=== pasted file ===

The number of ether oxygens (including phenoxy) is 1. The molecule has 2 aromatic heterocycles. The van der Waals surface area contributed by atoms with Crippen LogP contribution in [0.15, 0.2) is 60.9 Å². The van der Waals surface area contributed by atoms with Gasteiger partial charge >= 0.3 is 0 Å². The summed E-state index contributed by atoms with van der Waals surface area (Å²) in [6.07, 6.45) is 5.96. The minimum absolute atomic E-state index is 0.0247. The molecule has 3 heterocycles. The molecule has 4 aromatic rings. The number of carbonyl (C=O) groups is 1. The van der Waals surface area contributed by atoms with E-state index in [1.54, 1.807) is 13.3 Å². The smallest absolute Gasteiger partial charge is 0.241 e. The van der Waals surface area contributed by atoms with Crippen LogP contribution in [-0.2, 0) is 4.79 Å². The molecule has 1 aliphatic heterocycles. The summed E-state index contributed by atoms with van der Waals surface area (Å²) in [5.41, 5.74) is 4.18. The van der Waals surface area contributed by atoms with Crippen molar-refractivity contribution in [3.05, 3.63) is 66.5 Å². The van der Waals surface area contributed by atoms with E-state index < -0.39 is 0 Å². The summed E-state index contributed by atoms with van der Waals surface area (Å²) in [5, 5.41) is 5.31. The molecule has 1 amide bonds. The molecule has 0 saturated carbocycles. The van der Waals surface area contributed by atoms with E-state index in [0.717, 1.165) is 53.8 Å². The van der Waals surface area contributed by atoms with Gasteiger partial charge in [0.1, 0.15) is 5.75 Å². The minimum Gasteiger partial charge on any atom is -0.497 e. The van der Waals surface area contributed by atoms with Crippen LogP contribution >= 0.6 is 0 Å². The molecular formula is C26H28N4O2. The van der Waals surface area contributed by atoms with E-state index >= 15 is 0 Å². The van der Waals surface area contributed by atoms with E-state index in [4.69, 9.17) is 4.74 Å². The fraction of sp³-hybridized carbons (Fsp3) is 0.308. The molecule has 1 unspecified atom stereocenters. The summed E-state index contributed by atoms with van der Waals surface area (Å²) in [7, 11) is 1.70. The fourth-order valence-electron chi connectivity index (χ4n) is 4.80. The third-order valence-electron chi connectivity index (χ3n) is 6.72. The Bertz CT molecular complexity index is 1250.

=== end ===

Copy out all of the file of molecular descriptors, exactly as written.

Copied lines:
The number of ether oxygens (including phenoxy) is 1. The molecule has 2 aromatic heterocycles. The van der Waals surface area contributed by atoms with Crippen LogP contribution in [0.15, 0.2) is 60.9 Å². The van der Waals surface area contributed by atoms with Gasteiger partial charge >= 0.3 is 0 Å². The summed E-state index contributed by atoms with van der Waals surface area (Å²) in [6.07, 6.45) is 5.96. The minimum absolute atomic E-state index is 0.0247. The molecule has 3 heterocycles. The molecule has 4 aromatic rings. The number of carbonyl (C=O) groups is 1. The van der Waals surface area contributed by atoms with E-state index in [1.54, 1.807) is 13.3 Å². The smallest absolute Gasteiger partial charge is 0.241 e. The van der Waals surface area contributed by atoms with Crippen LogP contribution in [-0.2, 0) is 4.79 Å². The molecule has 1 aliphatic heterocycles. The summed E-state index contributed by atoms with van der Waals surface area (Å²) in [5.41, 5.74) is 4.18. The van der Waals surface area contributed by atoms with Crippen molar-refractivity contribution in [3.05, 3.63) is 66.5 Å². The van der Waals surface area contributed by atoms with E-state index < -0.39 is 0 Å². The summed E-state index contributed by atoms with van der Waals surface area (Å²) in [5, 5.41) is 5.31. The molecule has 1 amide bonds. The molecule has 0 saturated carbocycles. The van der Waals surface area contributed by atoms with E-state index in [0.717, 1.165) is 53.8 Å². The van der Waals surface area contributed by atoms with Gasteiger partial charge in [0.1, 0.15) is 5.75 Å². The minimum Gasteiger partial charge on any atom is -0.497 e. The van der Waals surface area contributed by atoms with Crippen LogP contribution >= 0.6 is 0 Å². The molecular formula is C26H28N4O2. The van der Waals surface area contributed by atoms with E-state index >= 15 is 0 Å². The van der Waals surface area contributed by atoms with E-state index in [4.69, 9.17) is 4.74 Å². The fraction of sp³-hybridized carbons (Fsp3) is 0.308. The molecule has 1 unspecified atom stereocenters. The summed E-state index contributed by atoms with van der Waals surface area (Å²) in [7, 11) is 1.70. The fourth-order valence-electron chi connectivity index (χ4n) is 4.80. The third-order valence-electron chi connectivity index (χ3n) is 6.72. The Bertz CT molecular complexity index is 1250.